Most Calif. National Guard Soldiers Won't Have to Repay Improper Bonuses
Pentagon official expects “vast majority” of 17,500 cases involving improper reenlistment bonuses will be dismissed before review’s July 1 deadline.
Most of the service members who received improper reenlistment bonuses from the California National Guard probably will not have to pay back the Defense Department, a Pentagon official said on Tuesday.
Approximately 17,500 California National Guard soldiers were overpaid by recruiters between 2004 and 2010, and were on the hook to pay back the department for the mistake. But after extensive media coverage this past fall, Defense Secretary Ash Carter suspended efforts to recoup those improper bonuses so the Pentagon could review its process for collecting erroneous payments without unfairly burdening those caught in the middle of the debacle.
“The vast majority of those 17,000 cases we will be able to screen out, and forgive debts or forego debt collection without the need for more detailed review by the BCMR [Army Board for Correction of Military Records],” acting Undersecretary for Personnel and Readiness Peter Levine told reporters during a Pentagon briefing. Levine said the department would notify affected individuals “on a rolling basis” beginning over the next month.
Per Carter’s direction, senior Defense officials had until Jan. 1 to establish a streamlined, centralized process that ensures fair treatment of service members and quickly resolves all pending cases related to recapturing improper bonuses by July 1. Levine said department officials believe they can complete all the cases “well before the July 1 deadline.”
The Pentagon separated the 17,500 cases into two categories: 1,400 cases that were referred to the Defense Finance and Accounting Service for recoupment, and roughly 16,000 that were flagged for review but haven’t reached the debt collection process yet. About half of the 1,400 cases will be dismissed, and the department will let those soldiers know that they don’t owe the government. In cases where the individual has repaid the bonus, he or she will be reimbursed. Of the 16,000 cases, the screening process will eliminate about 15,000 of them, said Levine, according to a report from DoD News.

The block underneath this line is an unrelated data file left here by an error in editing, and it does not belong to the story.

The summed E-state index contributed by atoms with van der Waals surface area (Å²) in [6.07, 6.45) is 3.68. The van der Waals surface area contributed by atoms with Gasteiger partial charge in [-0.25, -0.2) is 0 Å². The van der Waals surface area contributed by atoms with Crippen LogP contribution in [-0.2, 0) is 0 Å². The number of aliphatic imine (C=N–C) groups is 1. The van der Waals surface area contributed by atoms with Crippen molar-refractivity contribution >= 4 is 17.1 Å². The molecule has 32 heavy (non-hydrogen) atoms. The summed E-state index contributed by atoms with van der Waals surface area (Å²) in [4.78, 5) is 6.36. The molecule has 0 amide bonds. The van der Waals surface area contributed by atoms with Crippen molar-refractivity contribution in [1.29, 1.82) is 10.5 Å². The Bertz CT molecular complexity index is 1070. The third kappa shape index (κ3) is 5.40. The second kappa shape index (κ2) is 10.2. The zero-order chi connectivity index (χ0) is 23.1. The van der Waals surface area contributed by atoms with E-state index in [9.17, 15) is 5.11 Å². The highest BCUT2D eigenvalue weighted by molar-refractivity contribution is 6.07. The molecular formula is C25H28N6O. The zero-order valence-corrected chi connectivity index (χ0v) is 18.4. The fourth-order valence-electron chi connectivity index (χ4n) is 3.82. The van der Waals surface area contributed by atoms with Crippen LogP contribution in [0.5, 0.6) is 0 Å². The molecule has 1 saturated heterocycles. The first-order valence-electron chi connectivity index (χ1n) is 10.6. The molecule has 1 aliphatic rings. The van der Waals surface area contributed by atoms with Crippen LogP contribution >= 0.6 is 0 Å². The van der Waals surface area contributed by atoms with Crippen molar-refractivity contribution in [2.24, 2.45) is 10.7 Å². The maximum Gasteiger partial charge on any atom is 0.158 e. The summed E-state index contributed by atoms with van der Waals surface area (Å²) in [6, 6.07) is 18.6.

Soldiers whose cases are not eliminated will have an opportunity to present their case to the BCMR.
Levine said service members who took the bonus and received an education or training on the military’s dime but did not fulfill military service requirements are expected to pay the money back. “We don’t give someone a free education,” said Levine. “We give them a free education in exchange for a service commitment, and that is part of the bargain.” The acting undersecretary said there was nothing wrong with recoupment in general, when it’s warranted. But many of the cases in California involved government error in determining who was eligible for the bonus, or service members who “may have been misled as to whether they were eligible.” They fulfilled their end of the bargain, and then several years later, the government asked for its money back, which Levine said was “unfair.”
The fiscal 2017 National Defense Authorization Act does not allow the Pentagon to claw back improper enlistment bonuses unless the soldier “knew or reasonably should have known” he or she was ineligible for the benefit. The language would also require the Defense Department to take steps to ensure the snafu has not affected soldiers’ credit ratings, and to refund any repayments already collected unless the soldiers are guilty of fraud.
Levine said the department has also reviewed audits done in other states, and concluded none of them had the “kind of massive problem” California did related to improper reenlistment bonuses. “We believe that the National Guard Bureau and the Army has corrected the lack of internal controls that led to this problem in the first place,” he said.